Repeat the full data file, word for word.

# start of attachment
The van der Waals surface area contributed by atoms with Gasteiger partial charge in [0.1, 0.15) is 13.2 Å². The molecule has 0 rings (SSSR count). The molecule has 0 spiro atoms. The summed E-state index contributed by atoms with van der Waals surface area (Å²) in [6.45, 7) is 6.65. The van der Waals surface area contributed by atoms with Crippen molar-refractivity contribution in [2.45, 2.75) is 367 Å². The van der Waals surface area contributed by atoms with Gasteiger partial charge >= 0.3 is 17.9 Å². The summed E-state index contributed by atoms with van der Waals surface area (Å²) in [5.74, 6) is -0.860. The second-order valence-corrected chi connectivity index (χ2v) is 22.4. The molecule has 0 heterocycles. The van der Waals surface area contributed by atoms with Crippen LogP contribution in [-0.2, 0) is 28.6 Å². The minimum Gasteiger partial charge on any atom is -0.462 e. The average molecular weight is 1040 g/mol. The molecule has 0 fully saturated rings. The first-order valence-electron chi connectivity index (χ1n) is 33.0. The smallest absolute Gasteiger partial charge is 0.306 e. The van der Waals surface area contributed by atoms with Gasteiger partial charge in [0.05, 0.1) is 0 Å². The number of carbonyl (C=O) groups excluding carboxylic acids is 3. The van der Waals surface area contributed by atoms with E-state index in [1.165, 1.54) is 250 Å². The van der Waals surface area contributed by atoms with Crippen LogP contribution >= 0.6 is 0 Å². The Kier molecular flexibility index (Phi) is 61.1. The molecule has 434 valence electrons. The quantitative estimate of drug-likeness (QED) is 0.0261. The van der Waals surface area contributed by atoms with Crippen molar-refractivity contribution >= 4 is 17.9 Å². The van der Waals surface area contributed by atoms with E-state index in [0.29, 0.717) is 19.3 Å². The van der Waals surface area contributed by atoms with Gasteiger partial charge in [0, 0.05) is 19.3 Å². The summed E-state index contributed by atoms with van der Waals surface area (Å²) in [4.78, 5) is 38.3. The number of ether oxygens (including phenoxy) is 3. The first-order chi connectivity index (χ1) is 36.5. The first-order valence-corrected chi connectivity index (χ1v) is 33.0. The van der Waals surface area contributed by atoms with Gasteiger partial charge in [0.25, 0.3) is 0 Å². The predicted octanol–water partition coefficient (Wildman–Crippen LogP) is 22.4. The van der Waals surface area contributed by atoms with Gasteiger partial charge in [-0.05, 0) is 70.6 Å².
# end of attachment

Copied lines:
The van der Waals surface area contributed by atoms with Gasteiger partial charge in [0.1, 0.15) is 13.2 Å². The molecule has 0 rings (SSSR count). The molecule has 0 spiro atoms. The summed E-state index contributed by atoms with van der Waals surface area (Å²) in [6.45, 7) is 6.65. The van der Waals surface area contributed by atoms with Crippen molar-refractivity contribution in [2.45, 2.75) is 367 Å². The van der Waals surface area contributed by atoms with Gasteiger partial charge >= 0.3 is 17.9 Å². The summed E-state index contributed by atoms with van der Waals surface area (Å²) in [5.74, 6) is -0.860. The second-order valence-corrected chi connectivity index (χ2v) is 22.4. The molecule has 0 heterocycles. The van der Waals surface area contributed by atoms with Crippen LogP contribution in [-0.2, 0) is 28.6 Å². The minimum Gasteiger partial charge on any atom is -0.462 e. The average molecular weight is 1040 g/mol. The molecule has 0 fully saturated rings. The first-order valence-electron chi connectivity index (χ1n) is 33.0. The smallest absolute Gasteiger partial charge is 0.306 e. The van der Waals surface area contributed by atoms with Gasteiger partial charge in [0.05, 0.1) is 0 Å². The number of carbonyl (C=O) groups excluding carboxylic acids is 3. The van der Waals surface area contributed by atoms with E-state index in [1.165, 1.54) is 250 Å². The van der Waals surface area contributed by atoms with Crippen LogP contribution >= 0.6 is 0 Å². The Kier molecular flexibility index (Phi) is 61.1. The molecule has 434 valence electrons. The quantitative estimate of drug-likeness (QED) is 0.0261. The van der Waals surface area contributed by atoms with Crippen molar-refractivity contribution >= 4 is 17.9 Å². The van der Waals surface area contributed by atoms with E-state index in [0.29, 0.717) is 19.3 Å². The van der Waals surface area contributed by atoms with Gasteiger partial charge in [0, 0.05) is 19.3 Å². The summed E-state index contributed by atoms with van der Waals surface area (Å²) in [4.78, 5) is 38.3. The number of ether oxygens (including phenoxy) is 3. The first-order chi connectivity index (χ1) is 36.5. The first-order valence-corrected chi connectivity index (χ1v) is 33.0. The van der Waals surface area contributed by atoms with Gasteiger partial charge in [0.25, 0.3) is 0 Å². The predicted octanol–water partition coefficient (Wildman–Crippen LogP) is 22.4. The van der Waals surface area contributed by atoms with Gasteiger partial charge in [-0.05, 0) is 70.6 Å².